In this particular context, I don't really see why it matters where the word was derived. I don't need him to be able to tell me why we spell it that way, I just need him to be able to read it. He knows what the word means, and I'm pretty sure if he had encountered the word in his reading, he would have read it correctly. It's only because he was reading it in a list of words that he had been told all had the long i sound spelled ie that he mispronounced it (he actually pronounced it correctly based on what the book was telling him to do). I wanted to make sure that I wasn't missing something.

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            #6
            I feel like Cheryl threw words like that at the bottom of some of the lists so that we would talk about them with students. But we have reached out to someone who may know the answer. If she were here, I'm sure she would have an answer for why she did this! I remember "put" being in a list of short "u" words, and she just wanted students to be introduced to it. I feel like this may be the same thing. But what we should do is separate it with a space between it and the other "ie" words for clarity.

            Tanya

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              #7
              You were not missing something. The reason I included all the Latin information was because I have been working on a spelling project and all that information is helpful to spellers but, you are correct, not so helpful to beginning readers. Please forgive the extra information. The word does follow the ie team sound but because the word has two syllables the e has double duty. That word was not included in early copies of CP. We will mark the proof. Just cross it off your copy so your son isn't confused.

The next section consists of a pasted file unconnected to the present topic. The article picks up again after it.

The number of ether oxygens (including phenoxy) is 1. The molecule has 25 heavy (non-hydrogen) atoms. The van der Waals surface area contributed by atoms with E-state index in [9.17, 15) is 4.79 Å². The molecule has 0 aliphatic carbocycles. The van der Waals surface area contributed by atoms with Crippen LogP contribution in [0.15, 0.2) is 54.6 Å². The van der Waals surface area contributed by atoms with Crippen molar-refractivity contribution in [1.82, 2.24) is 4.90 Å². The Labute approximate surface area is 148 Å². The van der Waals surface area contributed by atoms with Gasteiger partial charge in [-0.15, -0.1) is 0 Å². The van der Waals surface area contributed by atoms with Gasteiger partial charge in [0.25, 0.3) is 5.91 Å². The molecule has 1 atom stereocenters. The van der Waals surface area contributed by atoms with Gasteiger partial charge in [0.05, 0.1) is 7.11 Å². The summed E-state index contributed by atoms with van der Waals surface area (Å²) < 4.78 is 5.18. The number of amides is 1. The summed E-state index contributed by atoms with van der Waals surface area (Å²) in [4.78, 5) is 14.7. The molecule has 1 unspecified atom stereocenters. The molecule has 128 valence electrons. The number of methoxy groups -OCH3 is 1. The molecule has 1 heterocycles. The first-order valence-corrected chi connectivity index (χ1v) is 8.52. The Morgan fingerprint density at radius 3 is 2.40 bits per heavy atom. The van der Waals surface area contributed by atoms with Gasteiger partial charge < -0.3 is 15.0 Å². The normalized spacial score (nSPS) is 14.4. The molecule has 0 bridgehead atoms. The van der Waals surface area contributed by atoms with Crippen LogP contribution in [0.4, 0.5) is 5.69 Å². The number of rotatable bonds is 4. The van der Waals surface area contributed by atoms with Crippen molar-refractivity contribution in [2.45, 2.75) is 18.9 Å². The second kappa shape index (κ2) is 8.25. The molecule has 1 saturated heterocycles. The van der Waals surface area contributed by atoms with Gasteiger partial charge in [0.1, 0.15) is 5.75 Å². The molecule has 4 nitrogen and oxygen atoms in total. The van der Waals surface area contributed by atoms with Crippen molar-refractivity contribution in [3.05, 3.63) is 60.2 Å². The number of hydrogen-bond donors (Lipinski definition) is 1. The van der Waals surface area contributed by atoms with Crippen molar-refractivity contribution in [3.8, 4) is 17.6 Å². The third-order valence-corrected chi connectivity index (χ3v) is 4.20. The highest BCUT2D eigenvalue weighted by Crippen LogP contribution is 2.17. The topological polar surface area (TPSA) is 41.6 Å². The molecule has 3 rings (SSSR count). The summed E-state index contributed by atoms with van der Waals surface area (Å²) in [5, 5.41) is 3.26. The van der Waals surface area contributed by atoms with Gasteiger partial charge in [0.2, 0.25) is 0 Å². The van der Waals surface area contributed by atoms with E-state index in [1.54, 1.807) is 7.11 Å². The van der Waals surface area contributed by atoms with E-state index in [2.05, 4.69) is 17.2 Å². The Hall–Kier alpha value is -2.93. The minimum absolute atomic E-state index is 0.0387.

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                #8
                Originally posted by Michelle T View Post
                You were not missing something. The reason I included all the Latin information was because I have been working on a spelling project and all that information is helpful to spellers but, you are correct, not so helpful to beginning readers. Please forgive the extra information. The word does follow the ie team sound but because the word has two syllables the e has double duty. That word was not included in early copies of CP. We will mark the proof. Just cross it off your copy so your son isn't confused.
                Ha, no worries. Interesting about the "ie" doing double duty, that makes a little more sense to me, but I'm not going to get into it with my 7 year old! I'll cross it off and make sure he can read it as a sight word. Thanks!

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                  #9
                  Originally posted by tanya View Post
                  I feel like Cheryl threw words like that at the bottom of some of the lists so that we would talk about them with students. But we have reached out to someone who may know the answer. If she were here, I'm sure she would have an answer for why she did this! I remember "put" being in a list of short "u" words, and she just wanted students to be introduced to it. I feel like this may be the same thing. But what we should do is separate it with a space between it and the other "ie" words for clarity.

                  Tanya
                  I was thinking maybe it was a regional pronunciation, but I've never heard quiet pronounced like quite. I have definitely heard put pronounced with a short u though, so that one makes sense to me!

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                    #10
                    It definitely has two syllables. Considering regional pronunciations is an entire other conversation.